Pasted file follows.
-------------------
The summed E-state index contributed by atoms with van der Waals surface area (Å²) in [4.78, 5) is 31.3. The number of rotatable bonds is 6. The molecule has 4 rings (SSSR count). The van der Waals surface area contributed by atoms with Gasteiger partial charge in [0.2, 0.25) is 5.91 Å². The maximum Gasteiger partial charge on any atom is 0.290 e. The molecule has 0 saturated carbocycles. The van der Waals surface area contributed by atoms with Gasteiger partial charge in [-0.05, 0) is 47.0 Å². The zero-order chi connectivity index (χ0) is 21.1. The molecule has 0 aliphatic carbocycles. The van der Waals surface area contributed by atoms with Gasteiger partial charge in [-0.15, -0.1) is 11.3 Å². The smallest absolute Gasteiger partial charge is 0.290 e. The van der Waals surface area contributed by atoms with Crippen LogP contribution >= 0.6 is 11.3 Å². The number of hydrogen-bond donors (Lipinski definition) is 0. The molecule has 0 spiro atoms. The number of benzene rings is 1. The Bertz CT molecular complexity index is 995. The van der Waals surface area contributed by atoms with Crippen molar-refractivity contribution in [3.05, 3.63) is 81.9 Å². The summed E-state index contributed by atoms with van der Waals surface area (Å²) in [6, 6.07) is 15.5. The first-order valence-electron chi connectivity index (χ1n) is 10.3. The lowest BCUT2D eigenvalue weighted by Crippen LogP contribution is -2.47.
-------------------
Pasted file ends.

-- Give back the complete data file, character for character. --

The summed E-state index contributed by atoms with van der Waals surface area (Å²) in [4.78, 5) is 31.3. The number of rotatable bonds is 6. The molecule has 4 rings (SSSR count). The van der Waals surface area contributed by atoms with Gasteiger partial charge in [0.2, 0.25) is 5.91 Å². The maximum Gasteiger partial charge on any atom is 0.290 e. The molecule has 0 saturated carbocycles. The van der Waals surface area contributed by atoms with Gasteiger partial charge in [-0.05, 0) is 47.0 Å². The zero-order chi connectivity index (χ0) is 21.1. The molecule has 0 aliphatic carbocycles. The van der Waals surface area contributed by atoms with Gasteiger partial charge in [-0.15, -0.1) is 11.3 Å². The smallest absolute Gasteiger partial charge is 0.290 e. The van der Waals surface area contributed by atoms with Crippen LogP contribution >= 0.6 is 11.3 Å². The number of hydrogen-bond donors (Lipinski definition) is 0. The molecule has 0 spiro atoms. The number of benzene rings is 1. The Bertz CT molecular complexity index is 995. The van der Waals surface area contributed by atoms with Crippen molar-refractivity contribution in [3.05, 3.63) is 81.9 Å². The summed E-state index contributed by atoms with van der Waals surface area (Å²) in [6, 6.07) is 15.5. The first-order valence-electron chi connectivity index (χ1n) is 10.3. The lowest BCUT2D eigenvalue weighted by Crippen LogP contribution is -2.47.